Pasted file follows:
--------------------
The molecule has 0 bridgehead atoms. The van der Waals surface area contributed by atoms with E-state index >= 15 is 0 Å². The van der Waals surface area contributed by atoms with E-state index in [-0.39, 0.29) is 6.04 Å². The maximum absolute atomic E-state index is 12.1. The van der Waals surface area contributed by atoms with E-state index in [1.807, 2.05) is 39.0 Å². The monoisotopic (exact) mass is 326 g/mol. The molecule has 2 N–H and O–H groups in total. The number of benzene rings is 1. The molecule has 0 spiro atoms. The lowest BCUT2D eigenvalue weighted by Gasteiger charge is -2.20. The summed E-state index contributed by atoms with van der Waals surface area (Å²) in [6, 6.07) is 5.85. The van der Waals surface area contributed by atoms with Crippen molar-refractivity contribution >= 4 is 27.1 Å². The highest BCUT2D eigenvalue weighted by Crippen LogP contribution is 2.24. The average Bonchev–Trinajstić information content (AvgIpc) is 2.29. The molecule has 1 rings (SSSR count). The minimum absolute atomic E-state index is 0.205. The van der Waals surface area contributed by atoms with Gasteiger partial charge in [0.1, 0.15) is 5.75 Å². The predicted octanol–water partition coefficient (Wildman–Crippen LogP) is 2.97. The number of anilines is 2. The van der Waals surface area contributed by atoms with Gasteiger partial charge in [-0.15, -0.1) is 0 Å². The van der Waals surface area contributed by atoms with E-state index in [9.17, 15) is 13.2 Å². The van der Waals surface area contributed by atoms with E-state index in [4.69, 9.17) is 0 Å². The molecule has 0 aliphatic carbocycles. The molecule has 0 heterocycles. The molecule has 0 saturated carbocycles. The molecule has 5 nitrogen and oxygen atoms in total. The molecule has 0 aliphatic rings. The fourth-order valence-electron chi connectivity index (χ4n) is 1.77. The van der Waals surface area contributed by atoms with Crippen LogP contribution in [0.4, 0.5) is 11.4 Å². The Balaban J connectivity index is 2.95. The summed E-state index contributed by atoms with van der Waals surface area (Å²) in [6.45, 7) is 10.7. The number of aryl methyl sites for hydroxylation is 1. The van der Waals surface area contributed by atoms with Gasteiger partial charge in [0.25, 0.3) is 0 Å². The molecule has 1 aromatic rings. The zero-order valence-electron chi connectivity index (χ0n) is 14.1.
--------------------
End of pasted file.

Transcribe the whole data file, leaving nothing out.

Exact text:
The molecule has 0 bridgehead atoms. The van der Waals surface area contributed by atoms with E-state index >= 15 is 0 Å². The van der Waals surface area contributed by atoms with E-state index in [-0.39, 0.29) is 6.04 Å². The maximum absolute atomic E-state index is 12.1. The van der Waals surface area contributed by atoms with E-state index in [1.807, 2.05) is 39.0 Å². The monoisotopic (exact) mass is 326 g/mol. The molecule has 2 N–H and O–H groups in total. The number of benzene rings is 1. The molecule has 0 spiro atoms. The lowest BCUT2D eigenvalue weighted by Gasteiger charge is -2.20. The summed E-state index contributed by atoms with van der Waals surface area (Å²) in [6, 6.07) is 5.85. The van der Waals surface area contributed by atoms with Crippen molar-refractivity contribution >= 4 is 27.1 Å². The highest BCUT2D eigenvalue weighted by Crippen LogP contribution is 2.24. The average Bonchev–Trinajstić information content (AvgIpc) is 2.29. The molecule has 1 rings (SSSR count). The minimum absolute atomic E-state index is 0.205. The van der Waals surface area contributed by atoms with Gasteiger partial charge in [0.1, 0.15) is 5.75 Å². The predicted octanol–water partition coefficient (Wildman–Crippen LogP) is 2.97. The number of anilines is 2. The van der Waals surface area contributed by atoms with Gasteiger partial charge in [-0.15, -0.1) is 0 Å². The van der Waals surface area contributed by atoms with E-state index in [9.17, 15) is 13.2 Å². The van der Waals surface area contributed by atoms with E-state index in [4.69, 9.17) is 0 Å². The molecule has 0 aliphatic carbocycles. The molecule has 0 heterocycles. The molecule has 0 saturated carbocycles. The molecule has 5 nitrogen and oxygen atoms in total. The molecule has 0 aliphatic rings. The fourth-order valence-electron chi connectivity index (χ4n) is 1.77. The van der Waals surface area contributed by atoms with Crippen LogP contribution in [0.4, 0.5) is 11.4 Å². The Balaban J connectivity index is 2.95. The summed E-state index contributed by atoms with van der Waals surface area (Å²) in [6.45, 7) is 10.7. The number of aryl methyl sites for hydroxylation is 1. The van der Waals surface area contributed by atoms with Gasteiger partial charge in [0.25, 0.3) is 0 Å². The molecule has 1 aromatic rings. The zero-order valence-electron chi connectivity index (χ0n) is 14.1.